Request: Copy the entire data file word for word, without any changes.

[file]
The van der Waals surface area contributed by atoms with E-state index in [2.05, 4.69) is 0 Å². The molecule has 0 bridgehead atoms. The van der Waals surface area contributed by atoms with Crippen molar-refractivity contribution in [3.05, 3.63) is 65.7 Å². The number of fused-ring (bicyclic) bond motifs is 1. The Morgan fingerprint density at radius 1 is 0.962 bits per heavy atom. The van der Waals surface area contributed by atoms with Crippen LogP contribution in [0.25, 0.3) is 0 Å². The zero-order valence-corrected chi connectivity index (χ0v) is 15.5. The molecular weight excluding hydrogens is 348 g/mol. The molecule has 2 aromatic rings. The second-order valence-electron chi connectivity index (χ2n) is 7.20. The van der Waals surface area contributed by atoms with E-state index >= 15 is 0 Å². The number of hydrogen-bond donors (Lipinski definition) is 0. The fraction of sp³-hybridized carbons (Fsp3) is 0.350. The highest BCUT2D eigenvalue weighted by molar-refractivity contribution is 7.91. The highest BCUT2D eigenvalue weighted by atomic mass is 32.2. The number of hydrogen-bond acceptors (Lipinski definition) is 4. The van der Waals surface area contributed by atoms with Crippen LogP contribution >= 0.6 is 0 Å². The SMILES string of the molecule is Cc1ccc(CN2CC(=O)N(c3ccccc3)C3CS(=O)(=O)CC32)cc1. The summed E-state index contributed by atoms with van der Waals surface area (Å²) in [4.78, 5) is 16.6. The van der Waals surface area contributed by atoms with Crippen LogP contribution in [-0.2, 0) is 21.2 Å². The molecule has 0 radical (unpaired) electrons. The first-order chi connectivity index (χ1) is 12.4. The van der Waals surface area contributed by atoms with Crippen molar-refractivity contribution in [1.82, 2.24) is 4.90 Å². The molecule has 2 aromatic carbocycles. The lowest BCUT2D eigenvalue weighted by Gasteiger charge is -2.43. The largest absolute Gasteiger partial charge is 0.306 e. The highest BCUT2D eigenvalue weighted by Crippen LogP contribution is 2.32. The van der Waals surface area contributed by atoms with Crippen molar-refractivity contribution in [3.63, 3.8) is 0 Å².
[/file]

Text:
The van der Waals surface area contributed by atoms with E-state index in [2.05, 4.69) is 0 Å². The molecule has 0 bridgehead atoms. The van der Waals surface area contributed by atoms with Crippen molar-refractivity contribution in [3.05, 3.63) is 65.7 Å². The number of fused-ring (bicyclic) bond motifs is 1. The Morgan fingerprint density at radius 1 is 0.962 bits per heavy atom. The van der Waals surface area contributed by atoms with Crippen LogP contribution in [0.25, 0.3) is 0 Å². The zero-order valence-corrected chi connectivity index (χ0v) is 15.5. The molecular weight excluding hydrogens is 348 g/mol. The molecule has 2 aromatic rings. The second-order valence-electron chi connectivity index (χ2n) is 7.20. The van der Waals surface area contributed by atoms with E-state index >= 15 is 0 Å². The number of hydrogen-bond donors (Lipinski definition) is 0. The fraction of sp³-hybridized carbons (Fsp3) is 0.350. The highest BCUT2D eigenvalue weighted by molar-refractivity contribution is 7.91. The highest BCUT2D eigenvalue weighted by atomic mass is 32.2. The number of hydrogen-bond acceptors (Lipinski definition) is 4. The van der Waals surface area contributed by atoms with Crippen LogP contribution >= 0.6 is 0 Å². The SMILES string of the molecule is Cc1ccc(CN2CC(=O)N(c3ccccc3)C3CS(=O)(=O)CC32)cc1. The summed E-state index contributed by atoms with van der Waals surface area (Å²) in [4.78, 5) is 16.6. The van der Waals surface area contributed by atoms with Crippen LogP contribution in [-0.2, 0) is 21.2 Å². The molecule has 0 radical (unpaired) electrons. The first-order chi connectivity index (χ1) is 12.4. The van der Waals surface area contributed by atoms with Crippen molar-refractivity contribution in [1.82, 2.24) is 4.90 Å². The molecule has 2 aromatic carbocycles. The lowest BCUT2D eigenvalue weighted by Gasteiger charge is -2.43. The largest absolute Gasteiger partial charge is 0.306 e. The highest BCUT2D eigenvalue weighted by Crippen LogP contribution is 2.32. The van der Waals surface area contributed by atoms with Crippen molar-refractivity contribution in [3.63, 3.8) is 0 Å².